Date Thesis Awarded
Honors Thesis -- Access Restricted On-Campus Only
Bachelors of Arts (BA)
Michael P. Nichols
M. Christine Porter
A discovery-oriented process study was conducted to explore the effectiveness of family therapists' interventions at increasing fathers' involvement in therapy sessions and in their families at home. A team of seven undergraduate raters were trained to rate the degree of fathers' participation in sessions and their predicted involvement in their families at home. Three clinical judges recorded the type and frequency of therapist interventions used in each session to increase fathers' involvement. Nineteen videotaped family therapy sessions were used to analyze the interaction between therapists' interventions and fathers' involvement. Findings suggested that interventions addressing fathers' involvement, especially those addressing fathers' involvement with their children, promoted greater change in fathers' involvement in their families. Results also suggested that interventions addressing fathers' complaints, mothers' interference with fathers' parenting, couples' closeness, and cooperation in parenting predicted greater change in fathers' family involvement. The study presented a beginning step towards developing a guide for the clinical implementation of interventions aimed at increasing fathers' involvement.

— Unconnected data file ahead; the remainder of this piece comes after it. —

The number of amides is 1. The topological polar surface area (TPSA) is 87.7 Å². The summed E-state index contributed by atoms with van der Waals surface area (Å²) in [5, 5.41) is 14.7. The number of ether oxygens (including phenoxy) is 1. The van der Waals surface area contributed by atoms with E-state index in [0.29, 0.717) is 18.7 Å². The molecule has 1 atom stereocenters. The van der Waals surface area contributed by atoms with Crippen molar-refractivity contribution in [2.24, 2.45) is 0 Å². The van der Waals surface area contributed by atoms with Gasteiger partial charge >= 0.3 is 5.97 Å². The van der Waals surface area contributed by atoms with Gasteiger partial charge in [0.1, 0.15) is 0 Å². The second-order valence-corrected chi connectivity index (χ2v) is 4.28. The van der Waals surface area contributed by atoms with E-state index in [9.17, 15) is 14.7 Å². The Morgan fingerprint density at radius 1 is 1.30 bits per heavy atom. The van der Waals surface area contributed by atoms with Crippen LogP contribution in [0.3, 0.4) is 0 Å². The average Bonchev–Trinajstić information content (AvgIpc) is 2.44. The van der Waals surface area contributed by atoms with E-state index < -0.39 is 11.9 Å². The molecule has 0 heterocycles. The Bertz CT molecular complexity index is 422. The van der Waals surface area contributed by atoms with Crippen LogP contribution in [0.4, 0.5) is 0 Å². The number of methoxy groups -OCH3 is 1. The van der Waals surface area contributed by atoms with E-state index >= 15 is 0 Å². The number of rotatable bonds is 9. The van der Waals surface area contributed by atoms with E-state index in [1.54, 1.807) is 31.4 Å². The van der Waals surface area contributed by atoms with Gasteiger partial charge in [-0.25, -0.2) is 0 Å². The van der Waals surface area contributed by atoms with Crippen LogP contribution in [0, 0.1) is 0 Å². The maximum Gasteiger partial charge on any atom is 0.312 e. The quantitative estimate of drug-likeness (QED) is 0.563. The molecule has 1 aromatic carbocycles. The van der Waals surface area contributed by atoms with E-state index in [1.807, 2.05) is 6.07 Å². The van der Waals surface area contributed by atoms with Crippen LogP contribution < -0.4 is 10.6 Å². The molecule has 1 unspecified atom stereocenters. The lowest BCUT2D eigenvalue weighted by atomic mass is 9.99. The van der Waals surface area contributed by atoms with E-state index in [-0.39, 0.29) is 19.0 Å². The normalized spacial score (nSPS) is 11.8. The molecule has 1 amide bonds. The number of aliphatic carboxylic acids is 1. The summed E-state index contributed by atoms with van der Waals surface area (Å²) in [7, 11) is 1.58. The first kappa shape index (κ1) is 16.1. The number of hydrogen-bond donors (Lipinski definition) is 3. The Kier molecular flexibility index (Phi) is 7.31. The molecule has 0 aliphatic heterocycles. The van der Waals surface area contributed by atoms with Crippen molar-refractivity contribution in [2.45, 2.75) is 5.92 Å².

Risely, Lisa, "Increasing Fathers' Involvement in Family Therapy: A Discovery-Oriented Process Study" (2010). Undergraduate Honors Theses. William & Mary. Paper 693.
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